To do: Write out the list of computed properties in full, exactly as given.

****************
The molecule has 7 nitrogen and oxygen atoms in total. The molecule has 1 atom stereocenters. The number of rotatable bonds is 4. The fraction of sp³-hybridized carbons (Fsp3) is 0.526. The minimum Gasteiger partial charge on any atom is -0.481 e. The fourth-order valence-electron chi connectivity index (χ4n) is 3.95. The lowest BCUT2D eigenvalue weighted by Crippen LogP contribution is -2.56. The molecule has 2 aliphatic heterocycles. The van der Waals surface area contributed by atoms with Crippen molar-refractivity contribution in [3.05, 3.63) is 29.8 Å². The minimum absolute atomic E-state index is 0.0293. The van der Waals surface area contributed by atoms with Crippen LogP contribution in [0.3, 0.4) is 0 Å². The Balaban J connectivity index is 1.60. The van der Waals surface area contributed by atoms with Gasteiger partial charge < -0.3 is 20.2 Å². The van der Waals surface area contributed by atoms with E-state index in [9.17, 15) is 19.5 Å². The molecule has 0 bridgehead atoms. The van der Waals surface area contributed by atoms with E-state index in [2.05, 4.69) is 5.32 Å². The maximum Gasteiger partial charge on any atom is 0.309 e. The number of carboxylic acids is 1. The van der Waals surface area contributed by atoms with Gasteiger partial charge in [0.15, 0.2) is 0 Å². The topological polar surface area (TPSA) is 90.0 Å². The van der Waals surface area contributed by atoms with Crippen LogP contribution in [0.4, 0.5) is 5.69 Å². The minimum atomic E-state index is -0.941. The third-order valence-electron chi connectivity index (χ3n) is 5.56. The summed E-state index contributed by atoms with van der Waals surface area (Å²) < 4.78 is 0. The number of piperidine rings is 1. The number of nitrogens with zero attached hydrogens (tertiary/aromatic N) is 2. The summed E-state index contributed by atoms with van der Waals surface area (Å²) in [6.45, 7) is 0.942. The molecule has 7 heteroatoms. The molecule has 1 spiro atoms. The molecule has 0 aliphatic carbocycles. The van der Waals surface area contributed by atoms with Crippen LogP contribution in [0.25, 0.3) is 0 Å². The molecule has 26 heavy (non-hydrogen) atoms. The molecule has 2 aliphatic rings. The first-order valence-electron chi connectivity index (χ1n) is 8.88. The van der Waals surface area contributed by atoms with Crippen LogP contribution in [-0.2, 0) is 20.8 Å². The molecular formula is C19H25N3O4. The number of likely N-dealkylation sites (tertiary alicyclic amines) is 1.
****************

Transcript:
The molecule has 7 nitrogen and oxygen atoms in total. The molecule has 1 atom stereocenters. The number of rotatable bonds is 4. The fraction of sp³-hybridized carbons (Fsp3) is 0.526. The minimum Gasteiger partial charge on any atom is -0.481 e. The fourth-order valence-electron chi connectivity index (χ4n) is 3.95. The lowest BCUT2D eigenvalue weighted by Crippen LogP contribution is -2.56. The molecule has 2 aliphatic heterocycles. The van der Waals surface area contributed by atoms with Crippen molar-refractivity contribution in [3.05, 3.63) is 29.8 Å². The minimum absolute atomic E-state index is 0.0293. The van der Waals surface area contributed by atoms with Crippen LogP contribution in [0.3, 0.4) is 0 Å². The Balaban J connectivity index is 1.60. The van der Waals surface area contributed by atoms with Gasteiger partial charge < -0.3 is 20.2 Å². The van der Waals surface area contributed by atoms with E-state index in [9.17, 15) is 19.5 Å². The molecule has 0 bridgehead atoms. The van der Waals surface area contributed by atoms with E-state index in [2.05, 4.69) is 5.32 Å². The maximum Gasteiger partial charge on any atom is 0.309 e. The number of carboxylic acids is 1. The van der Waals surface area contributed by atoms with Gasteiger partial charge in [0.15, 0.2) is 0 Å². The topological polar surface area (TPSA) is 90.0 Å². The van der Waals surface area contributed by atoms with Crippen LogP contribution in [0.4, 0.5) is 5.69 Å². The minimum atomic E-state index is -0.941. The third-order valence-electron chi connectivity index (χ3n) is 5.56. The summed E-state index contributed by atoms with van der Waals surface area (Å²) < 4.78 is 0. The number of piperidine rings is 1. The number of nitrogens with zero attached hydrogens (tertiary/aromatic N) is 2. The summed E-state index contributed by atoms with van der Waals surface area (Å²) in [6.45, 7) is 0.942. The molecule has 7 heteroatoms. The molecule has 1 spiro atoms. The molecule has 0 aliphatic carbocycles. The van der Waals surface area contributed by atoms with Crippen LogP contribution in [0.25, 0.3) is 0 Å². The molecule has 26 heavy (non-hydrogen) atoms. The molecule has 2 aliphatic rings. The first-order valence-electron chi connectivity index (χ1n) is 8.88. The van der Waals surface area contributed by atoms with Crippen LogP contribution in [-0.2, 0) is 20.8 Å². The molecular formula is C19H25N3O4. The number of likely N-dealkylation sites (tertiary alicyclic amines) is 1.